The other accident involved yet another former Canso A, N9767 owned by Soaring By The Sea Foundation of Eugene, Oregon. Acquired in France a while back and ferried to the USA as reported in these pages at the time, N9767 has been very active from both land and water since arriving in America and has been providing passenger flights from its base and at northwest state airshows. Last winter it underwent an extensive overhaul. The organisation’s Peter Houghton reports: ‘Reworking the aircraft’s fabric was quite an undertaking to say the least! We used enough fabric to completely recover at least three Stearmans! There were 10,200 rib stitches and lots of colourful language! All the work took just over 18 months start to finish. We went as far as pulling the dishpans off the engines to give everything a proper cleaning and a total re-seal of the top ends of both motors, replaced numerous control cables and all the bearings in the flight control system. We did find corrosion in the attach angles of the trailing edge sections. I was able to find the Alcoa extrusion drawing and I had a company run 300 ft for me as well as 200 ft of the tilted Z stringers for the hull. The trailing edges themselves were not in too bad a condition but there were lots of small cracks and ’piss poor’ field repairs over the years. I did change quite a bit of the trailing edge strip on the ailerons as well as a couple of sections of the wing trailing edge sections. The rest of the work was concentrated on the interior, mostly removing the old upholstery and wiring from when it did the Okavango missions in Africa years ago. We did an extensive clean out of the hull with an anti-corrosive product as well as stripping out the last remnants of the old firefighting water tank. Eventually we will remove the drop doors entirely when we have time! All told we lost just over 1,500 lbs and gained 10 knots airspeed! Using the same cruise power settings we went from 110 kts to 120!’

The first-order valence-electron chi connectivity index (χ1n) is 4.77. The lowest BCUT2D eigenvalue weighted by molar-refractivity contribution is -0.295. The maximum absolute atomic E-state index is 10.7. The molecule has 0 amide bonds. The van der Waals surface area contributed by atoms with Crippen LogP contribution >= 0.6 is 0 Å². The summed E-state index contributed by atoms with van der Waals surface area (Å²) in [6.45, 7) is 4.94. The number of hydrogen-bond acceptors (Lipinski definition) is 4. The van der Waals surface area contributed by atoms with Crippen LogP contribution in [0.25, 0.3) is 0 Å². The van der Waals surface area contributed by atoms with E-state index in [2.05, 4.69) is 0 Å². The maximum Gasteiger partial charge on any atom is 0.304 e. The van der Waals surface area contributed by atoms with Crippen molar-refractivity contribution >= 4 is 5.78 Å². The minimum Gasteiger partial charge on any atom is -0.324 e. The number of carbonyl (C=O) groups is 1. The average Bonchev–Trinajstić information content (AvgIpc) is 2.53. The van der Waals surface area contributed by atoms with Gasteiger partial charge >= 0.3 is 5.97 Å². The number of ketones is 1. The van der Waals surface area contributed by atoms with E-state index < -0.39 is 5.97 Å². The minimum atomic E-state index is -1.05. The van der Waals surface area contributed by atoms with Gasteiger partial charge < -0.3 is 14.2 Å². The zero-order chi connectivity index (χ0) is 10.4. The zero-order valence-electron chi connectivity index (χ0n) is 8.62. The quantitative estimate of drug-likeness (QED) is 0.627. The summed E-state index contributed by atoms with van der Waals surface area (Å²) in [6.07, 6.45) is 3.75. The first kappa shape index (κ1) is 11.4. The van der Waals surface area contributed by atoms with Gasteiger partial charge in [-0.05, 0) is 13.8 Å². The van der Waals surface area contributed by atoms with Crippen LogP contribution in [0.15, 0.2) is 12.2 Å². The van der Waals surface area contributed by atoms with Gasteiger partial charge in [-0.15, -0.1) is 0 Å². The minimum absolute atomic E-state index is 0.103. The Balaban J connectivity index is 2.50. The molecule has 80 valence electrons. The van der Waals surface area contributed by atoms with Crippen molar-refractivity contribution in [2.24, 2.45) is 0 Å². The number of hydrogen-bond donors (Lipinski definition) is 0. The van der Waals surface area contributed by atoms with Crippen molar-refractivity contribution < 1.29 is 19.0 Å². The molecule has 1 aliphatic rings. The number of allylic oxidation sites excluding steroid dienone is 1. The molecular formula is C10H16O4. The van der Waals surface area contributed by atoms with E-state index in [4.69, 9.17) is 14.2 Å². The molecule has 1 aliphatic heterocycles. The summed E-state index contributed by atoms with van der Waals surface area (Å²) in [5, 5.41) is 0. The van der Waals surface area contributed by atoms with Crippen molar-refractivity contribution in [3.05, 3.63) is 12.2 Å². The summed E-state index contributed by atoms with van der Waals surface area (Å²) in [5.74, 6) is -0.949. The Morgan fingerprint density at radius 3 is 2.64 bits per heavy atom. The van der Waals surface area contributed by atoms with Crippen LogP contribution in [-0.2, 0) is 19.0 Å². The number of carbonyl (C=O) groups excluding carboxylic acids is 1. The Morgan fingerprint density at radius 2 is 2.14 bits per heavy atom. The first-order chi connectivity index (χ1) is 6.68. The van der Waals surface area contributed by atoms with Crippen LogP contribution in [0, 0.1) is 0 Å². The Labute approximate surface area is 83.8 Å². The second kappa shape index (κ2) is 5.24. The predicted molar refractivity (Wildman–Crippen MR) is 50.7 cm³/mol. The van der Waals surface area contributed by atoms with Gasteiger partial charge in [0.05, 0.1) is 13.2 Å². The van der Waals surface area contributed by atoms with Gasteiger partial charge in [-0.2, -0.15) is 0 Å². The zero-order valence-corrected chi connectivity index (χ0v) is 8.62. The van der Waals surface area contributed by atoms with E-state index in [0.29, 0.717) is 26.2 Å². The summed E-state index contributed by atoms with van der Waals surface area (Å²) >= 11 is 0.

‘After all that, we got her flying again and went down to a ‘show at Utah. Afterwards, we went out to Willard Bay to carry out some water landings and we had a failure of the nose gear retract cylinder fork end. The doors closed and triggered the sequence valve for the door lock pins but fell open before the pins could engage the doors proper. We had all indications that the gear was up, doors locked and no light between the doors through the window cockpit floor window so all good to land on the water we thought but …nope! Our touchdown was normal but, as we decelerated, the air load holding the doors closed diminished and the left door dropped and made contact with the water. The nose pitched down and we had an uncontrollable yaw to the left for about 50 degrees off heading. The yaw caused the right-hand float to get a side load which folded the sponson. These are designed to fold so as not to transfer the load up into the wing!’
‘Of course, on the water we were trying to figure out what had happened while getting the plane beached. We were lucky that the shore had a 120 ft wide boat ramp and we were able to be towed up onto the parking area. Just after we got on land we started to investigate and we found the broken fork end. It was evident that the crack had been present for some time as evidenced by the rusted surface on the broken part of the shank. Shortly after we found that, a gentleman arrived with photos of us on short final showing the doors just slightly open. Good and bad as whilst I was relieved I hadn’t screwed up, I was also unnerved that it all happened in the first place. All the repairs have been completed with new torque tubes and lots of ‘new-old’ stock parts in the door system. We got off the lake with no issues and then flew five hours back to Oregon on August 19th for the airshow at McMinnville, Oregon with no problems at all!’ To which your author can only add that, given the circumstances, the Canso and crew had a very lucky escape! Well done to all for getting her repaired and flying again.
Much nearer home at RAF Cosford, there is still no news about the future of the RAF Museum Midlands PBY-6A 8466M, ex-Royal Danish Air Force L-866. She is on the list of aircraft available for loan so it will be interesting to learn what transpires and where she goes, if anywhere. Last year, she was suddenly surrounded by scaffolding but an enquiry to the museum prompted a reply from Michelle Worthington to the effect that this was only in place to facilitate repainting and was not a prelude to dismantling!
Finally, news from Roberto Yañez Spain is that the PBY-5A Catalina last registered EC-693 has been repainted. Displayed out of doors at the Museo de Aeronáutica y Astronáutica o Museo del Aire, Cuatro Vientos, in Madrid it represents a USAAF aircraft that was interned by the Spanish during WWII and subsequently saw limited use with the Ejército del Aire until lack of spares led to it being scrapped. The new scheme shows the lighter grey colours worn by the original aircraft, serial 74-21 when fist used by the Spanish. It is good to know that it is being looked after.